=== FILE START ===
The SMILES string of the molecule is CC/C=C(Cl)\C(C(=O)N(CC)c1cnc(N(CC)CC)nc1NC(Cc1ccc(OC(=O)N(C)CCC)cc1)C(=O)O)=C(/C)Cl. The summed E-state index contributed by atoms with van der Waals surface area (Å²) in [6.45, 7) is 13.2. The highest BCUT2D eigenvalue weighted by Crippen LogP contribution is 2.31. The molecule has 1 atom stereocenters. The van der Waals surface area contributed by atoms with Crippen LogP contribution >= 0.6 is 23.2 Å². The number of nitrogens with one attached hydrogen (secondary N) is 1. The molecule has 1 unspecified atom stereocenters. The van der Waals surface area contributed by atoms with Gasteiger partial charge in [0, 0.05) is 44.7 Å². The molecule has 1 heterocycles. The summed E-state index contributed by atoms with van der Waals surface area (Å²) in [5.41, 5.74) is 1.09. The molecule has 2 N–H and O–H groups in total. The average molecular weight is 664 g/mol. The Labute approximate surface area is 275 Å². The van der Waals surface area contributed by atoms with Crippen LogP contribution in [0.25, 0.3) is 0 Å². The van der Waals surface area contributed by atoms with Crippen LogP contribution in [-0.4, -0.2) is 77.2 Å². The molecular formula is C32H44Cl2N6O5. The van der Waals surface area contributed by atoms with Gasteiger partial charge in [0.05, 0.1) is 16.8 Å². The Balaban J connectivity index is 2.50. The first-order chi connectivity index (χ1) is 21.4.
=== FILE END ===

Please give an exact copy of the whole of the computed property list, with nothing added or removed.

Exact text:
The SMILES string of the molecule is CC/C=C(Cl)\C(C(=O)N(CC)c1cnc(N(CC)CC)nc1NC(Cc1ccc(OC(=O)N(C)CCC)cc1)C(=O)O)=C(/C)Cl. The summed E-state index contributed by atoms with van der Waals surface area (Å²) in [6.45, 7) is 13.2. The highest BCUT2D eigenvalue weighted by Crippen LogP contribution is 2.31. The molecule has 1 atom stereocenters. The van der Waals surface area contributed by atoms with Crippen LogP contribution >= 0.6 is 23.2 Å². The number of nitrogens with one attached hydrogen (secondary N) is 1. The molecule has 1 unspecified atom stereocenters. The van der Waals surface area contributed by atoms with Gasteiger partial charge in [0, 0.05) is 44.7 Å². The molecule has 1 heterocycles. The summed E-state index contributed by atoms with van der Waals surface area (Å²) in [5.41, 5.74) is 1.09. The molecule has 2 N–H and O–H groups in total. The average molecular weight is 664 g/mol. The Labute approximate surface area is 275 Å². The van der Waals surface area contributed by atoms with Crippen LogP contribution in [0.25, 0.3) is 0 Å². The van der Waals surface area contributed by atoms with Crippen LogP contribution in [-0.4, -0.2) is 77.2 Å². The molecular formula is C32H44Cl2N6O5. The van der Waals surface area contributed by atoms with Gasteiger partial charge in [0.05, 0.1) is 16.8 Å². The Balaban J connectivity index is 2.50. The first-order chi connectivity index (χ1) is 21.4.